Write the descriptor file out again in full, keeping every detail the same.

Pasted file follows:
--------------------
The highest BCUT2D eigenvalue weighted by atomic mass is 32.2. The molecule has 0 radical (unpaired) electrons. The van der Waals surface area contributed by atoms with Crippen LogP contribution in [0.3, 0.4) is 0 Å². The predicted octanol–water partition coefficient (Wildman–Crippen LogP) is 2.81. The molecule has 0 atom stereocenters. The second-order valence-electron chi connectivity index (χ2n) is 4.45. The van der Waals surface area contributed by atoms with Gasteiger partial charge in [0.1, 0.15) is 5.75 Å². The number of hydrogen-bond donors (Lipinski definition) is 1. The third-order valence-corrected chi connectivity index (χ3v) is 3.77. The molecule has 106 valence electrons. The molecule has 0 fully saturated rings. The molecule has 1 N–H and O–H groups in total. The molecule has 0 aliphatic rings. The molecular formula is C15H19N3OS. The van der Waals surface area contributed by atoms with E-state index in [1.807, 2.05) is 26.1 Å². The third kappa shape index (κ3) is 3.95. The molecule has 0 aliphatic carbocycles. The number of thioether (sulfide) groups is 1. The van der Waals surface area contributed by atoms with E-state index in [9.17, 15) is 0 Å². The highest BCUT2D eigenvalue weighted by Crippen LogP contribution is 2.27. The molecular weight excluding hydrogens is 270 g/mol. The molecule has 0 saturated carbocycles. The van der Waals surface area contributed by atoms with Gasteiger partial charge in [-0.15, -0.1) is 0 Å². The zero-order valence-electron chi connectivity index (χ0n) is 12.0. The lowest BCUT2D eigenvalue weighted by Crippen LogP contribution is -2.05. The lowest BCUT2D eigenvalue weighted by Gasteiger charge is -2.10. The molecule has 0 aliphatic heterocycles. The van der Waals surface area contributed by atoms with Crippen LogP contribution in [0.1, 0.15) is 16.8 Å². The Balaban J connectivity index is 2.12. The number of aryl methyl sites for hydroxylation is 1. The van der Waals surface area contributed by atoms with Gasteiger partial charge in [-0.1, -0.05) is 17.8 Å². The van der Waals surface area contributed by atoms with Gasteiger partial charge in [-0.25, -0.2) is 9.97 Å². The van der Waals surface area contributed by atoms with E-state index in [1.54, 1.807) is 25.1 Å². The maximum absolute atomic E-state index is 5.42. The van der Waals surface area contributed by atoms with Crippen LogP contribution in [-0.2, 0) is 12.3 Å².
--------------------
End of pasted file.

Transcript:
The highest BCUT2D eigenvalue weighted by atomic mass is 32.2. The molecule has 0 radical (unpaired) electrons. The van der Waals surface area contributed by atoms with Crippen LogP contribution in [0.3, 0.4) is 0 Å². The predicted octanol–water partition coefficient (Wildman–Crippen LogP) is 2.81. The molecule has 0 atom stereocenters. The second-order valence-electron chi connectivity index (χ2n) is 4.45. The van der Waals surface area contributed by atoms with Gasteiger partial charge in [0.1, 0.15) is 5.75 Å². The number of hydrogen-bond donors (Lipinski definition) is 1. The third-order valence-corrected chi connectivity index (χ3v) is 3.77. The molecule has 106 valence electrons. The molecule has 0 fully saturated rings. The molecule has 1 N–H and O–H groups in total. The molecule has 0 aliphatic rings. The molecular formula is C15H19N3OS. The van der Waals surface area contributed by atoms with E-state index in [1.807, 2.05) is 26.1 Å². The third kappa shape index (κ3) is 3.95. The molecule has 0 aliphatic carbocycles. The number of thioether (sulfide) groups is 1. The van der Waals surface area contributed by atoms with E-state index in [9.17, 15) is 0 Å². The highest BCUT2D eigenvalue weighted by Crippen LogP contribution is 2.27. The molecular weight excluding hydrogens is 270 g/mol. The molecule has 0 saturated carbocycles. The van der Waals surface area contributed by atoms with Gasteiger partial charge in [-0.15, -0.1) is 0 Å². The zero-order valence-electron chi connectivity index (χ0n) is 12.0. The lowest BCUT2D eigenvalue weighted by Crippen LogP contribution is -2.05. The lowest BCUT2D eigenvalue weighted by Gasteiger charge is -2.10. The molecule has 0 aliphatic heterocycles. The van der Waals surface area contributed by atoms with Crippen LogP contribution in [0.1, 0.15) is 16.8 Å². The Balaban J connectivity index is 2.12. The number of aryl methyl sites for hydroxylation is 1. The van der Waals surface area contributed by atoms with Gasteiger partial charge in [-0.1, -0.05) is 17.8 Å². The van der Waals surface area contributed by atoms with Gasteiger partial charge in [-0.25, -0.2) is 9.97 Å². The van der Waals surface area contributed by atoms with E-state index in [1.54, 1.807) is 25.1 Å². The maximum absolute atomic E-state index is 5.42. The van der Waals surface area contributed by atoms with Crippen LogP contribution in [-0.2, 0) is 12.3 Å².